This could be seen as a prefigurative discourse. That means the show makes a statement, specifically describing a reality that is not there. This statement reshapes reality. He says all minorities are united and thus asks for mobilization. This description of reality is currently not accurate: a lot of people are mobilized, but many are not. The statement is, to a certain extent, a call to action. Thus, it could be considered a prefigurative statement.

Lastly, the show made a segment called "The Right Way for White People to Address Racial Injustice." This is a comedic interview between one of their reporters, Desi Lydic, and a racial dialogue expert. The video has comedic elements, but also really does give a few tips on how to discuss racial injustice. It is comparable to "how-to" videos that are very common on YouTube. One could even say that they are attempting to teach people a sort of speech repertoire.

The Daily Show tries to engage people, teach them something, and change the way they act. By getting people to engage with their antiracist ideology, they aid Black Lives Matter's big organizing through engagement and mobilization. They normalize the antiracist ideology that Black Lives Matter espouses.

By getting people to engage with their antiracist ideology, they aid Black Lives Matter's big organizing.

With its position in the hybrid media system, The Daily Show is a very powerful ally for the Black Lives Matter movement and antiracism in general because it explicitly and implicitly normalizes antiracism and the Black Lives Matter protests. They are not directly part of the movement but share its antiracist ideology. It produces content that is favorable to the Black Lives Matter movement and antiracist ideology and gets people engage with them.

Unsuccessful normalization

It remains difficult to tell whether The Daily Show succeeds in normalizing antiracist ideology, but I will attempt to give some insight here.

Comments Daily Show connected to BlackLivesMatter video

First, looking at the reactions to these videos on YouTube, we do see some positivity. In the comments above we can see a rather typical set of reactions. They are largely positive about the show and one even quotes the show, saying that it makes them emotional. Thus The Daily Show at least effectively engages and normalizes antiracism, as people react to it positively in large numbers.

However, one of these comments a potential issue with this conclusion. Static_chip says, "man I wish the racists would listen to this guy." This comment shows one of the major hurdles The Daily Show faces in successfully normalizing antiracism: filter bubbles. A filter bubble is the limited bubble of content algorithmically fed to people on social media, which is based on content you have already interacted with. This means that people who are familiar with antiracism would be more likely to see The Daily Show's content online. Filter bubbles ensure that some people will not see these videos. Therefore the only people seeing The Daily Show's antiracist content are likely those who already agree with it.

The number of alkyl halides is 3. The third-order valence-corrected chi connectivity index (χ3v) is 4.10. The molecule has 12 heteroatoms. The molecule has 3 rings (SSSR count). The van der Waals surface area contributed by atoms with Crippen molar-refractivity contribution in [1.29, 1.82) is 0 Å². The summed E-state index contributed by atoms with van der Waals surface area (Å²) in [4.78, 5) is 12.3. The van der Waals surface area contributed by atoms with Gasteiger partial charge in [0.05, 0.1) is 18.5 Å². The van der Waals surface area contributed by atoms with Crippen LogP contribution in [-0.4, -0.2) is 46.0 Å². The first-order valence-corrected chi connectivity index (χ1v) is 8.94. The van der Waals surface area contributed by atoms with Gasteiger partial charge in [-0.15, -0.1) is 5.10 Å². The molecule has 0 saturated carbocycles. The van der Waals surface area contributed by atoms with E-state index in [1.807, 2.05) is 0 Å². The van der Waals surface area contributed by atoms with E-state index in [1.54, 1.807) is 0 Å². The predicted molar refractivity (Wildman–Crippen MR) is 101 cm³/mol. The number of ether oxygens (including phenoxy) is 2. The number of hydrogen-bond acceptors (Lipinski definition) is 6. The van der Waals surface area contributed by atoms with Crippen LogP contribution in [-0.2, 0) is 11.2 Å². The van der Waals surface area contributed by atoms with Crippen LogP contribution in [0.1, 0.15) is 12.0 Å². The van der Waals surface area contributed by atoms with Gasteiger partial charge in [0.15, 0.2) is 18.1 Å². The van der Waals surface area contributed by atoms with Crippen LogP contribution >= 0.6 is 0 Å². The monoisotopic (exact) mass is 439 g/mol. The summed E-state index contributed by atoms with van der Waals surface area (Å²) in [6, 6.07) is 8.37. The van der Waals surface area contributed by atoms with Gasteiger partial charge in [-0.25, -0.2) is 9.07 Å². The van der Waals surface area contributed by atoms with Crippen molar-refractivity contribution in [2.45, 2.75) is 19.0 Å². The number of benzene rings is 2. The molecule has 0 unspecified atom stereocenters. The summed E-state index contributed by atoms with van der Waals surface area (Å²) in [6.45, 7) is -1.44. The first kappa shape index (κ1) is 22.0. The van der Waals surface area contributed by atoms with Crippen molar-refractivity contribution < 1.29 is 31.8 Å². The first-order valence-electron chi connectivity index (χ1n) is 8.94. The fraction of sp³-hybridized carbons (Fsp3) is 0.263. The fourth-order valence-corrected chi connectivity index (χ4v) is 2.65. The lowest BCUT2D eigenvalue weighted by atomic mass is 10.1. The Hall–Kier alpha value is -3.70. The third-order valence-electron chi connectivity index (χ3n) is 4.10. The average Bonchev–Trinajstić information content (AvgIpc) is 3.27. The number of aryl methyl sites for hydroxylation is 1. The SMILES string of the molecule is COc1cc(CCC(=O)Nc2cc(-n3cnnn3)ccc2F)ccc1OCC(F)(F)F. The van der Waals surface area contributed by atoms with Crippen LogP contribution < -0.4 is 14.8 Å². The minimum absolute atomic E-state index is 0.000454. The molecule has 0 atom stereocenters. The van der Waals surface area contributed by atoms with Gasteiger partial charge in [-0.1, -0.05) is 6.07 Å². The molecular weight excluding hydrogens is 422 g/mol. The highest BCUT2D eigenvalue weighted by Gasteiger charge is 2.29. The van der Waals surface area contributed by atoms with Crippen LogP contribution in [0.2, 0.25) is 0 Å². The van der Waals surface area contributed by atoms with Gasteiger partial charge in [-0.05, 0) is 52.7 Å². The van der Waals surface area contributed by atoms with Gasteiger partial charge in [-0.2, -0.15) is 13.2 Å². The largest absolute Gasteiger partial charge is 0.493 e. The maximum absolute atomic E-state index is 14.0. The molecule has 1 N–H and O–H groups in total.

Further people who never watched anything comparable for ideological reasons will have less of the hegemonic knowledge necessary to understand the format. So even if a conservative person happens to see the show on comedy central or YouTube, it is more difficult to normalize antiracism for them as opposed to someone with existing antiracist beliefs. They would not be in the correct filter bubble where they can build an understanding of the media formats that are used to normalize antiracism.

Increased political polarization and filter bubbles make sure that normalization does not reach antiracism's staunch opponents.

This does not mean it is useless. If used correctly it could normalize antiracism to some. It also emboldens and encourages mobilization to those that already have such a conviction. Basically, it can help people that are ideologically primed. They already are familiar with some values that underlie antiracism and can understand the way the antiracist discourse is enacted. For those people, The Daily Show can have a normalizing effect on antiracism. However, polarization and the filter bubble make sure that normalization does not reach antiracism's staunch opponents.


The Daily Show is unique - it combines media formats from YouTube and broadcast television. This gives new opportunities for meaning-making, however, to fully grasp the show one also needs to have hegemonic knowledge of its context and formatting. Through its choice of topics and the assumptions it makes, the show demonstrates and promotes an anti-racist ideology. Furthermore, the show aids the Black Lives Matter movement through normalization and engagement in big organizing. The program tries to engage viewers as activists, gives tools to aid the organization, and makes content favorable to the cause. All this is done with the use of digital media. Although these efforts have surely had some impact, polarization and filter bubbles make sure that strong opponents of antiracism will be less affected..